British authorities strongly supported suppressing prisoners’ communication. British official William Crawford visited penitentiaries in the U.S. in the early 1830s. In his 1835 report to the British government, Crawford urged that prisoners be confined separately and not be allowed to communicate with each other. For prisoners convicted of an offense, Crawford also suggested, “All letters, as well as visits and messages from friends, should be strictly prohibited, under a penalty.”^ Later that year, the House of Lords’ Select Committee on Gaols and Houses of Corrections heard testimony from judicial and prison officials. The witnesses generally endorsed suppressing communication among prisoners by keeping prisoners separate and silent. Under leading questions from the Select Committee, witnesses agreed that prisoners’ communication with family and friends “take up the Time of the Officers of the Prison,” “interfere very much with the Discipline of the Prison,” and “unhinge the Prisoner’s Mind.” A judicial official described family and friends visiting prisoners as highly injurious:
it completely neutralizes the Instructions of a good Chaplain; it takes away from the necessary Severity that was intended by the Imprisonment and by the Sentence, and is a constant Irritation.^
The Select Committee’s resolutions included:
- That entire Separation, except during the Hours of Labour and of Religious Worship and Instruction, is absolutely necessary for preventing Contamination, and for securing a proper system of Prison Discipline.
- That Silence be enforced, so as to prevent all Communication between Prisoners both before and after Trial.
- That convicted Prisoners be not permitted to receive Visits or Letters from their Friends during the first Six Months of their Imprisonment, unless under peculiar and pressing Circumstances.^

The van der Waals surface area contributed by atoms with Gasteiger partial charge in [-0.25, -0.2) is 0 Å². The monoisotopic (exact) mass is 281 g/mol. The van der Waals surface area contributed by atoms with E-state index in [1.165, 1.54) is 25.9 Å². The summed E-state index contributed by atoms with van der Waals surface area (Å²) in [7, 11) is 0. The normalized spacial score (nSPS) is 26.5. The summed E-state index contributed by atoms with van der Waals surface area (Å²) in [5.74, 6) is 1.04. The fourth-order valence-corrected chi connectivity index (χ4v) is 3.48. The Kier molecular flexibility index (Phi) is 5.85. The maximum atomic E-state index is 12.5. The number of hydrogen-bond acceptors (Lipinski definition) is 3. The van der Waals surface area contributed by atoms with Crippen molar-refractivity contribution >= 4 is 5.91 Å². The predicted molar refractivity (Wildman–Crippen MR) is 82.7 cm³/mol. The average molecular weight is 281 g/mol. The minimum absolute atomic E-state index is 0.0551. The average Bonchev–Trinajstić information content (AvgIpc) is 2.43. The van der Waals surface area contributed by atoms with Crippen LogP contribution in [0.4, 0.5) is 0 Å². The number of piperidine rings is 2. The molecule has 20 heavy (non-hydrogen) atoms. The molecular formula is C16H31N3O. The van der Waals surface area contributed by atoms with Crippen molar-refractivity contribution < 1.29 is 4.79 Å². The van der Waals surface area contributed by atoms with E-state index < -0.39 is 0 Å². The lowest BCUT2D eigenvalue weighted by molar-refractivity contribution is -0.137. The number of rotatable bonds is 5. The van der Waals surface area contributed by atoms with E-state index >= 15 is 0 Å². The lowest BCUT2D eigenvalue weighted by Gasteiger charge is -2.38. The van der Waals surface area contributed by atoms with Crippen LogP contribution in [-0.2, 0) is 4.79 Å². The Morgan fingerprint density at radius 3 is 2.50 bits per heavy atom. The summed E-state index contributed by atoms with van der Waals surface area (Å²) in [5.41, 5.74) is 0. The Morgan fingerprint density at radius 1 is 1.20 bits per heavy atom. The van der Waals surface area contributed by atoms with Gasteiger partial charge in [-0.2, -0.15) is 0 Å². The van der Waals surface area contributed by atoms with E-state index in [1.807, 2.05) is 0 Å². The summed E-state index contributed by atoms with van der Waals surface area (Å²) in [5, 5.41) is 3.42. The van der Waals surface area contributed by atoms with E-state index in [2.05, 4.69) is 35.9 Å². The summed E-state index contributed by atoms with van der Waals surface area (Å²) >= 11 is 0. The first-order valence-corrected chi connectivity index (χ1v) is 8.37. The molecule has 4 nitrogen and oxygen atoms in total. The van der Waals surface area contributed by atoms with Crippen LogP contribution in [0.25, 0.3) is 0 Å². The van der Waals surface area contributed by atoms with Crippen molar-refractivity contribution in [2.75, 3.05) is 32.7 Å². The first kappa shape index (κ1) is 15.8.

In suggesting restricting prisoners’ communication with family and friends, the Select Committee remarked:
It is obvious that nothing could more tend to lighten the Weight of Imprisonment, as well as to unsettle the Minds of Prisoners, and thereby to diminish the Efficacy of Punishment, than frequent Visits from Friends, and frequent Communication by Letter.^
The phrase “it is obvious” often covers for lack of analysis. Contemporary debate, as well as subsequent experience, raised serious questions about effects on prisoners of depriving them of communication.
Officials associated with the Millbank Penitentiary argued in favor of prisoners’ communication with family and friends. Employing cost-benefit analysis with attention to deterrence incentives, the Chaplain of the Millbank Penitentiary strongly advocated allowing prisoners’ to communicate with family and friends:
As this Communication with their Friends and the World is no Doubt a considerable Solace both to the Prisoners and to their Friends, I admit that it takes away somewhat from the Rigor of the Imprisonment, and its Tendency to deter from Crime, yet the Advantages gained are, in my Opinion, so much greater than the Injury resulting from it, that I must strongly advocate the Continuance of this Indulgence. …Cut away the last Tie which connects the Convict with his family, and you remove One of the strongest Inducements to Reformation. And many of the prisoners have respectable Connexions, with whom it is most important they should be reconciled, and ultimately be reunited. I have frequently seen the greatest Advantage resulting from this Indulgence: offended Relations have been reconciled; an Interest with valuable Friends has been kept up; a Home and Employment, previous to Discharge from this Institution, have been provided. One Part of the Penitentiary System, the Reformation of the Offender, has thus been materially aided, without much Interference with the other, the deterring from Crime.^
The Governor of the Millbank Penitentiary supported the Chaplain’s position. The Governor emphasized to the Select Committee the importance of a prisoners’ communication with family and friends in securing employment for the prisoner upon discharge. He also asserted that a prisoner’s links with his wife and children should not be completely severed. By limiting the proposed ban on convicted prisoners’ communication with family and friends to the first six months of imprisonment, the Select Committee may have implicitly acknowledged some concern.